With the upsurge in overseas investment in the real estate market from Singapore over the past few months, especially among the Non-Resident Indian community, the island nation’s Council for Estate Agencies’ (CEA) has published a guide on buying foreign properties.
In its press release, CEA advised potential investors to be wary of the pitfalls involved in foreign property transactions as they can be complex affairs that carry additional risks when compared with local property transactions.
"They should thus exercise due diligence before entering into any agreement to buy foreign properties," CEA said. "In addition, consumers should exercise greater care and be more vigilant when purchasing foreign properties directly from foreign developers or when the intermediaries involved fall under the jurisdiction of another country."
Consumers should also not rely solely on the advice of property agents, CEA said.
The agency cited the case of real estate agency HSR International Realtors, which has been fined SGD12,500 over its agents' failure to properly advise investors of the risks involved in purchasing properties in Bangkok.
For breaching the practice guidelines, the agency was also barred from marketing or selling foreign properties for six months, starting Monday, CEA said in a media release.
In 2014, two investors each purchased a unit in the Manhattan Park Peninsular project in Bangkok through HSR. They each paid a refundable SGD3,000 booking fee and 30 per cent of the purchase price to the developer, Euro-Thai Property. One of the investors paid SGD32,000 while the other paid SGD20,327.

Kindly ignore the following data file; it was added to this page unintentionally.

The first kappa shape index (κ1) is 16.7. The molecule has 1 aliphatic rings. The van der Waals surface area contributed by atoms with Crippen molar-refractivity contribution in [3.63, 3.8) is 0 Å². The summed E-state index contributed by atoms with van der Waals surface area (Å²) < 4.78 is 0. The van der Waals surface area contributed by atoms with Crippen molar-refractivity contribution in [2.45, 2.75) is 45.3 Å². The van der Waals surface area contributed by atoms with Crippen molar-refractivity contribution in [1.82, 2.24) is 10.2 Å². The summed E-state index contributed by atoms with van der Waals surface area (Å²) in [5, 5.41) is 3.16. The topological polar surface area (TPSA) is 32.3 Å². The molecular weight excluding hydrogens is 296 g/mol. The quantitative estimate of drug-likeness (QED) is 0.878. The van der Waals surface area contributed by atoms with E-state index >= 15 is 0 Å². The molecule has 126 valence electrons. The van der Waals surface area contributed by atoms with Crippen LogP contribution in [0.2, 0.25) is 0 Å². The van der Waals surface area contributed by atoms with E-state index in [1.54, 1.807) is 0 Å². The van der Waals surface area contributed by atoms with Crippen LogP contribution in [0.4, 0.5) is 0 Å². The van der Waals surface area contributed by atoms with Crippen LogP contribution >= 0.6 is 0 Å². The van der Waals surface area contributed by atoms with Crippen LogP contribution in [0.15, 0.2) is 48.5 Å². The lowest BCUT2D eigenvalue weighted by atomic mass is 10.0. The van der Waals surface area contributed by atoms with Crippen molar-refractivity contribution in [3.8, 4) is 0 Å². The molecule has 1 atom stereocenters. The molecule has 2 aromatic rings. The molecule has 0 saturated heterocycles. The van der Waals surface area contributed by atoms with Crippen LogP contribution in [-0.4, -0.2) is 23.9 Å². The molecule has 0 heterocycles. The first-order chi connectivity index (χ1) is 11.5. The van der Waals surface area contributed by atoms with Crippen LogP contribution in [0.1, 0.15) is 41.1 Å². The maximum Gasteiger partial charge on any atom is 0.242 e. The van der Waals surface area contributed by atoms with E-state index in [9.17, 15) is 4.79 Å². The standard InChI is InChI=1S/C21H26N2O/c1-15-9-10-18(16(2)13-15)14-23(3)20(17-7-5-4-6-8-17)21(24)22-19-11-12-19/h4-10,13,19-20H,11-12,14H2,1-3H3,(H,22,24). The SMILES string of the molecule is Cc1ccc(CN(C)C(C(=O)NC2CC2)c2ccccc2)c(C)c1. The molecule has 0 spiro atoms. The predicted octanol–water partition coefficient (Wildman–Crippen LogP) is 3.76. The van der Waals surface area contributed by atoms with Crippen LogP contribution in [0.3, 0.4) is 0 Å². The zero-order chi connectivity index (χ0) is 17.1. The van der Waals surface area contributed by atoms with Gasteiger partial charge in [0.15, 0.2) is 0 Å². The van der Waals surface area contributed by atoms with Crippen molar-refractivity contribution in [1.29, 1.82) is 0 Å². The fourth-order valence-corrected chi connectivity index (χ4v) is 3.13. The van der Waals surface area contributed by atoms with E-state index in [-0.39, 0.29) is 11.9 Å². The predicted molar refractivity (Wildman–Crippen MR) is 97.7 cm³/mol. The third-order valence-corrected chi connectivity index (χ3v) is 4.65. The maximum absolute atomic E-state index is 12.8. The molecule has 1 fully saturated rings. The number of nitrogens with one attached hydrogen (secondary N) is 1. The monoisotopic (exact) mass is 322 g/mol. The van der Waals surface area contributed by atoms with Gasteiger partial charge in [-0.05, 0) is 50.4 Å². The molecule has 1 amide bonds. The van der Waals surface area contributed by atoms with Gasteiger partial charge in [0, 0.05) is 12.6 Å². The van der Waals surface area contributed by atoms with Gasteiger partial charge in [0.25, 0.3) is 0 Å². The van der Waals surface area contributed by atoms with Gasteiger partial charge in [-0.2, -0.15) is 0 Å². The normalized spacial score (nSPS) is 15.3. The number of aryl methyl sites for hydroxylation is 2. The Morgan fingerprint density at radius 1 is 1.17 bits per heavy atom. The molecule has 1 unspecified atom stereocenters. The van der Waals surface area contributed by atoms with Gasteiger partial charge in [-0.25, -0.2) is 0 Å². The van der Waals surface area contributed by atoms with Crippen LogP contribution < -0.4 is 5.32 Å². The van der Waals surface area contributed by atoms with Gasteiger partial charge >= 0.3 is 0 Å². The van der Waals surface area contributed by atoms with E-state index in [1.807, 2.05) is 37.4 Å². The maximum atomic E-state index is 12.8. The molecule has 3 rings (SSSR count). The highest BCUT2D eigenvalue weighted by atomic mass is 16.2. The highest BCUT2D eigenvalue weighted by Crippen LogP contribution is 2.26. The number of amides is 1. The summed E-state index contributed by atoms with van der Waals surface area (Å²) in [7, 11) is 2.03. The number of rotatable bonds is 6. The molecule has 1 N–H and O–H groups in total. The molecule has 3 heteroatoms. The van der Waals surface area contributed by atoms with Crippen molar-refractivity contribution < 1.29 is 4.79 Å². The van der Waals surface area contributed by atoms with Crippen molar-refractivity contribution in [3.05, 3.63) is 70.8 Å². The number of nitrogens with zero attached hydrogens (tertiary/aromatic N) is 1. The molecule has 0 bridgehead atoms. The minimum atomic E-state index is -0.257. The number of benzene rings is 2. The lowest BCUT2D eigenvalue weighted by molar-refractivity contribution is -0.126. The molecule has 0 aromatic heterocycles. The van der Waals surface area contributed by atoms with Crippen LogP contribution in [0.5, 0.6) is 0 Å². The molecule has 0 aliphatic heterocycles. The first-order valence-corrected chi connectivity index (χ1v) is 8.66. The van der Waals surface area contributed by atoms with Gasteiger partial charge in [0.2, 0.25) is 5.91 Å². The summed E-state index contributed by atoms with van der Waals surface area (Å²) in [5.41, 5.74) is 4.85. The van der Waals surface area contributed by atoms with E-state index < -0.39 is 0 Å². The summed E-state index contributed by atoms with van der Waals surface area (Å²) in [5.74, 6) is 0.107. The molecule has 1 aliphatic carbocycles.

Before the execution of the Sale and Purchase Agreement a few days later, HSR's property agents were supposed to provide both investors with a written advisory message stating that they must conduct due diligence, which they failed to do. The agents also neglected to explain to the first investor that the Sale and Purchase Agreement did not contain a dispute resolution mechanism or a jurisdiction for the resolution of disputes, as required under CEA's guidelines.
Subsequently, both investors were informed that the developer had abandoned the Manhattan Park Peninsular project and they were offered units in other developments instead.
“Consumers should find out and understand material information such as the foreign country’s rules and restrictions on property purchases and ownership, whether the property has obtained approvals from the authorities, taxes payable, pricing and terms and conditions of the purchase, the foreign property market conditions, currency exchange risks, etc. They should not rely solely on the advice from representatives of the foreign developer,” the CEA said.